Such embellishments might come off as fussy. But this cooking is pretension-free, so that even seemingly clashing combinations— like blood-red beef fillet in a miso-dashi glaze, underpinned by mushrooms à la Grecque— wind up playing sweetly on the plate. The poise and creativity extend through dessert. Among the highlights: a chocolate mousse bar topped with powdery freeze-dried mandarins and manuka honey.

What the kitchen crew pulls off is all the more noteworthy given their facility’s limitations. Lacking a gas line, they rely heavily on induction burners and sous-vide machines. That may explain the sluggish pacing (I was starved out for long stretches, then delivered several courses at once). But it doesn’t excuse the spotty service, which is hampered by waiters who don’t know the menu.

Therein lies Waiheke Island’s greatest weakness. Priced on par with the finest of fine dining (with most entrées hovering around the $30 mark), it’s plagued by the problems of a weekend pop-up. It’s also hamstrung by the Cup’s corporate relationship with Napa Valley, which limits the wine to labels from that region. Luckily, there’s a range of first-rate beers by Moa, a Kiwi craft brewer, including a fruity “breakfast beer”—a billing that sharpens the idea of NZ as a place where it’s 5 p.m. all day long.

I enjoyed that beer one evening as fading sunlight played against the blond-wood bar. Everyone around me looked like a well-bred sailor, and most sounded like they had come from somewhere else. In that moment I felt like I’d been transported—maybe not as far as the restaurant had promised, but the trip had been lively enough to convince me that I’ll be back before December’s end.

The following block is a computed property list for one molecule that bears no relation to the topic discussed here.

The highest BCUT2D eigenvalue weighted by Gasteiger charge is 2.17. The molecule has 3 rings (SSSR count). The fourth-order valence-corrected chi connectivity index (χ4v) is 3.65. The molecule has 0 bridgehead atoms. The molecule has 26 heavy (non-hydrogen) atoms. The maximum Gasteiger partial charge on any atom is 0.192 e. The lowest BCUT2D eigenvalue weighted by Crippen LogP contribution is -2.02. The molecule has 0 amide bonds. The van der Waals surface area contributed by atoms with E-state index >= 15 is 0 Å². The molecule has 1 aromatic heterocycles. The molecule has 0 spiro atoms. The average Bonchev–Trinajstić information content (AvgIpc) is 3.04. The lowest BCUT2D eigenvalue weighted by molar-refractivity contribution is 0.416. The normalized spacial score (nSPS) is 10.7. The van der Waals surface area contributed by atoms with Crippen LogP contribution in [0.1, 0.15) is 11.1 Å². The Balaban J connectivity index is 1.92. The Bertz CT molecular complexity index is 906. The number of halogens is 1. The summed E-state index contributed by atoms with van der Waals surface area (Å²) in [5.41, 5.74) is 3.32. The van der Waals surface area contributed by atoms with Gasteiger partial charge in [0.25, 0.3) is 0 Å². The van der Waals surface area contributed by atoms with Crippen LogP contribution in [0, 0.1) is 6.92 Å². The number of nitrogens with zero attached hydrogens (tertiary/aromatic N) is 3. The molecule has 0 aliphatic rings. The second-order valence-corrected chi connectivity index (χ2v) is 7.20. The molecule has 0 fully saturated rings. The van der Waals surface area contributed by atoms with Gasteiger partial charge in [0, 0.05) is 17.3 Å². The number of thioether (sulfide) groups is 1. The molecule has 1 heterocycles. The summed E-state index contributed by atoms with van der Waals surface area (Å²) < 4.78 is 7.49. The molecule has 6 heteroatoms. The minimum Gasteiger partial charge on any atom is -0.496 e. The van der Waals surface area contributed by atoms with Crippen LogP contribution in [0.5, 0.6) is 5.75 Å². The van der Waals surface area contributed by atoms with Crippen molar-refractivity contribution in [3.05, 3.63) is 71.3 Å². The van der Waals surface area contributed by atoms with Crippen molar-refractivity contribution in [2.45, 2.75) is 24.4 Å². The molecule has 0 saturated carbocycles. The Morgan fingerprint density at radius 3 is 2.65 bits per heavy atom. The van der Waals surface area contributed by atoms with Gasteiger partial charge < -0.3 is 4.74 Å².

The Ticket
A recommended dinner for two people (before tax and tip) at Waiheke Island.
Pacific-style fish ceviche with wasabi sorbet ...........................................$13
Gazpacho salad ........................................................................................$10
Smoked duck breast with liver parfait, apricot, plum, and hazelnuts ...... $21
Salmon, eggplant purée, coconut foam, and roe .................................... $19
Beef fillet with dashi, miso, and mushrooms à la Grecque ......................$32
Tcho crunchie bar, mandarin, and manuka honey ...................................$13
Lemon verbena curd, pineapple, licorice sorbet, and lychee ....................$13
Two Moa breakfast beers ..........................................................................$18
Total .........................................................................................................$139

Waiheke Island Yacht Club
Pier 29, 1256 The Embarcadero
415-956-1048
Two and a Half stars

Originally published in the September 2013 issue of San Francisco